I write to comment on the issues of access that are of great concern to all of us but have been exaggerated by David Greenfield in the service of obtaining prescribing privileges for psychologists.

At the local mental health authority (LMHA) where I am medical director, patients can walk into any of our main offices and receive a same day comprehensive assessment. They can then see a psychiatrist or APRN within two to four weeks for a one hour psychiatric evaluation to develop a treatment plan. Appointments are usually sooner if the patient was recently discharged from a hospital. We take all insurance including Medicare and Medicaid.

We currently have four buprenorphine clinics with over 200 patients, accepting new patients. We have two methadone clinics with 300 patients, accepting new patients. We have a growing number of Vivitrol patients and all opiate dependent patients are offered Narcan.

The next time Greenfield’s subjects have trouble finding psychiatric or substance use treatment, I hope they’ll call us.
Dr. Steven Madonick, Manchester.

I write in response to your opinion piece, “No one returns my calls…”

I am the chief psychiatrist at Tangerine Project, a small private practice clinic in Farmington, CT. For any form of referrals, kindly have your patients contact us. We provide medication assisted therapy, including buprenorphine.

I hope this helps counter your argument. If you or any other psychologists you know wish to start prescribing, which IS the practice of medicine, may I suggest attending medical school and completing residency. To become a psychiatrist, the arduous journey will take a mere eight years of training and thousands of hours. Your patients, especially those who do not know the difference between a highly confident psychologist who lacks common sense and a psychiatrist, deserve nothing less.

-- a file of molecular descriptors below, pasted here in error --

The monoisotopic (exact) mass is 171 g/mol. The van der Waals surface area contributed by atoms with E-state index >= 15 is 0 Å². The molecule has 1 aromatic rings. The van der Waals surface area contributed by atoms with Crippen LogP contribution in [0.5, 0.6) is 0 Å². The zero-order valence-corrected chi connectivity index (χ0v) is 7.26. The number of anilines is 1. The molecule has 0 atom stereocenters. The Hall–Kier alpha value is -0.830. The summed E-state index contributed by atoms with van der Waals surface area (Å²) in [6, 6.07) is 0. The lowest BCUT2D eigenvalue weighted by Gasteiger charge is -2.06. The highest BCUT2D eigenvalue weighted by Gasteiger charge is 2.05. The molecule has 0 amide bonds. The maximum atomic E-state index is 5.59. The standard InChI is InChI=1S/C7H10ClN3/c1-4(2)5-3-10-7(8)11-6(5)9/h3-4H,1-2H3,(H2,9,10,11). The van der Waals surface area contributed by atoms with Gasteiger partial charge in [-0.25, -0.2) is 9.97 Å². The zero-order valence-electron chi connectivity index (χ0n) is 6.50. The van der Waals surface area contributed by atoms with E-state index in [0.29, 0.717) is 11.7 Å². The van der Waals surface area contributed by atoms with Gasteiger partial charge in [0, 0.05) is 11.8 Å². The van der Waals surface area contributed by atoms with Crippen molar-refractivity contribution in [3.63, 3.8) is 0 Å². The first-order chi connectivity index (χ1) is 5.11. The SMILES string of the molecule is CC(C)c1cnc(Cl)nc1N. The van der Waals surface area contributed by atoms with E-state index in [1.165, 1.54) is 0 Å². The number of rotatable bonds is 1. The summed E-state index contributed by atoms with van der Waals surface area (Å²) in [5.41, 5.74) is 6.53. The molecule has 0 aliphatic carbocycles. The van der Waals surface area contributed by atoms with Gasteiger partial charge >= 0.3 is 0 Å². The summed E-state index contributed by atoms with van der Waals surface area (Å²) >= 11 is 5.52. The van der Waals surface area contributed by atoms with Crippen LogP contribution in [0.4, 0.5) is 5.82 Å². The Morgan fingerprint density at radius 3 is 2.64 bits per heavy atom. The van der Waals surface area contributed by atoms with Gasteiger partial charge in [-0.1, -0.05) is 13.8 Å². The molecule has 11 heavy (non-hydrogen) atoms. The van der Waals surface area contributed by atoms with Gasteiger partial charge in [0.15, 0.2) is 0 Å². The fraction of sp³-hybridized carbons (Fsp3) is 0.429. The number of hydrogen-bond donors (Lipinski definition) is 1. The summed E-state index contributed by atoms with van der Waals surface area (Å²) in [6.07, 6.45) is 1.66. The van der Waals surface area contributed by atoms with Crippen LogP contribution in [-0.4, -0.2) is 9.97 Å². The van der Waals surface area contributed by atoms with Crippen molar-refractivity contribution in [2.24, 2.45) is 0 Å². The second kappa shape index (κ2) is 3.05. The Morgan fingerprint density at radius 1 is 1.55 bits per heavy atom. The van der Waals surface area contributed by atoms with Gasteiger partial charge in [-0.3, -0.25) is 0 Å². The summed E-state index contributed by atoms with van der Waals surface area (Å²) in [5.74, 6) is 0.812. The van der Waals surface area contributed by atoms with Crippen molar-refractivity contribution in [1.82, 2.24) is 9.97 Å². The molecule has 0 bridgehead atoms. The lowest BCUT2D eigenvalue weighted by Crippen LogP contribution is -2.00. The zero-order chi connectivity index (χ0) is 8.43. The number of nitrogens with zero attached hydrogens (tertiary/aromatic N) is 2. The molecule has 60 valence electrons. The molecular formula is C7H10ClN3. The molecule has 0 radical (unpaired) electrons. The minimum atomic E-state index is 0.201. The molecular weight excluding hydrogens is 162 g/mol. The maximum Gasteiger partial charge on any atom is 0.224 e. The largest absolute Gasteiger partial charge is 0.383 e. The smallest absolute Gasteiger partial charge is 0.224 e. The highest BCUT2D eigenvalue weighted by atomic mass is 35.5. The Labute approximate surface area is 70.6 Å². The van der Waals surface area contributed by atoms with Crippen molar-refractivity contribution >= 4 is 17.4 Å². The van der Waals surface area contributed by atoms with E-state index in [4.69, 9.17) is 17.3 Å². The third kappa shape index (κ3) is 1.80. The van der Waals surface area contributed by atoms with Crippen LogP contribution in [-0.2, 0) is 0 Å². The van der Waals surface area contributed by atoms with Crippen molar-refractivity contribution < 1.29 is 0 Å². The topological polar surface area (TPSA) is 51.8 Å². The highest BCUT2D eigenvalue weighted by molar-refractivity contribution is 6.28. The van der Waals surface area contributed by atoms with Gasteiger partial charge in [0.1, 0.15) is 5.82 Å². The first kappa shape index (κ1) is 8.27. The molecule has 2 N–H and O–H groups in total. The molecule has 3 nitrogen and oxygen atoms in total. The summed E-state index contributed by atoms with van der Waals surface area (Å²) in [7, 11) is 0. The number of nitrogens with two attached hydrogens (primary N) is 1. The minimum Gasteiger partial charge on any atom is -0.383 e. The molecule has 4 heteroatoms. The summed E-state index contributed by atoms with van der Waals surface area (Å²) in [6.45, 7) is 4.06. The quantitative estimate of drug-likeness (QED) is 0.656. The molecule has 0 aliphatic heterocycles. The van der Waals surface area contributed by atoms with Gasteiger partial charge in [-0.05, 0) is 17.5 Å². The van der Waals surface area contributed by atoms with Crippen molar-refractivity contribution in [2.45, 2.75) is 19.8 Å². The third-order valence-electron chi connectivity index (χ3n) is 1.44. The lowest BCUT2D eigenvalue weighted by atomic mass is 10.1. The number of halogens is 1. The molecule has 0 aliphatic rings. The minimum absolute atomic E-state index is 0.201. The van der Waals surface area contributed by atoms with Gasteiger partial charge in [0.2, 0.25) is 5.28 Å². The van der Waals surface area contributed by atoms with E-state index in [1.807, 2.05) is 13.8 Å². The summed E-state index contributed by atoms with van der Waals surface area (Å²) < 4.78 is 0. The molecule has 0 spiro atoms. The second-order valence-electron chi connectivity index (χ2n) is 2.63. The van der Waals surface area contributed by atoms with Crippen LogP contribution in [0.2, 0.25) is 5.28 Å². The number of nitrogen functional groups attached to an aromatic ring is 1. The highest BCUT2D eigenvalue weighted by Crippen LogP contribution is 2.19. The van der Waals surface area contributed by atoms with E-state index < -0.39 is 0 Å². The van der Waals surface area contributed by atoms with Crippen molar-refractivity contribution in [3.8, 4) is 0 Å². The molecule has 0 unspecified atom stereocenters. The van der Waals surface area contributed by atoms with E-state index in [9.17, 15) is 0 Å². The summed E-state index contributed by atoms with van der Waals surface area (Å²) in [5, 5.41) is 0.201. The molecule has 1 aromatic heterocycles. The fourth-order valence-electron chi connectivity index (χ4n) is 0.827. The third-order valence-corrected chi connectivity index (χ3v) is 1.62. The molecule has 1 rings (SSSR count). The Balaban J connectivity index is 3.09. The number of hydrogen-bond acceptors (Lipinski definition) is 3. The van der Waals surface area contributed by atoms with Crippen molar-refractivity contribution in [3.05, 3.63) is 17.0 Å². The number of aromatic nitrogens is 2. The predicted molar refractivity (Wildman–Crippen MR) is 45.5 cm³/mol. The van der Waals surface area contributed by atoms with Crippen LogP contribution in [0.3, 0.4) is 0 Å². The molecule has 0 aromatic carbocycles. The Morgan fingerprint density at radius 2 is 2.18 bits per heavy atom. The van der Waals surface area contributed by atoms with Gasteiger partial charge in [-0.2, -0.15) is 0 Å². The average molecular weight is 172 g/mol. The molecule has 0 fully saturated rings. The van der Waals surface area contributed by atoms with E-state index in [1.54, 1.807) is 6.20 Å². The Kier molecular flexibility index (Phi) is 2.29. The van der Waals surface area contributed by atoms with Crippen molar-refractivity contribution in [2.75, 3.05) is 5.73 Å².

Sohrab Zahedi, M.D., Farmington.


I want to express my full support for the statement presented by my colleague (“Mental health safety must come first,” by Tichianaa Armah, MD) with whom I had the privilege of working a few years ago at the Community Health Center. This is an articulate and very persuasive argument against the passage of SB 966 and why it would be patently unwise to bestow prescriptive authority to psychologists. I fully endorse Dr. Armah’s perspective.

Velandy Manohar, M.D. , North Haven

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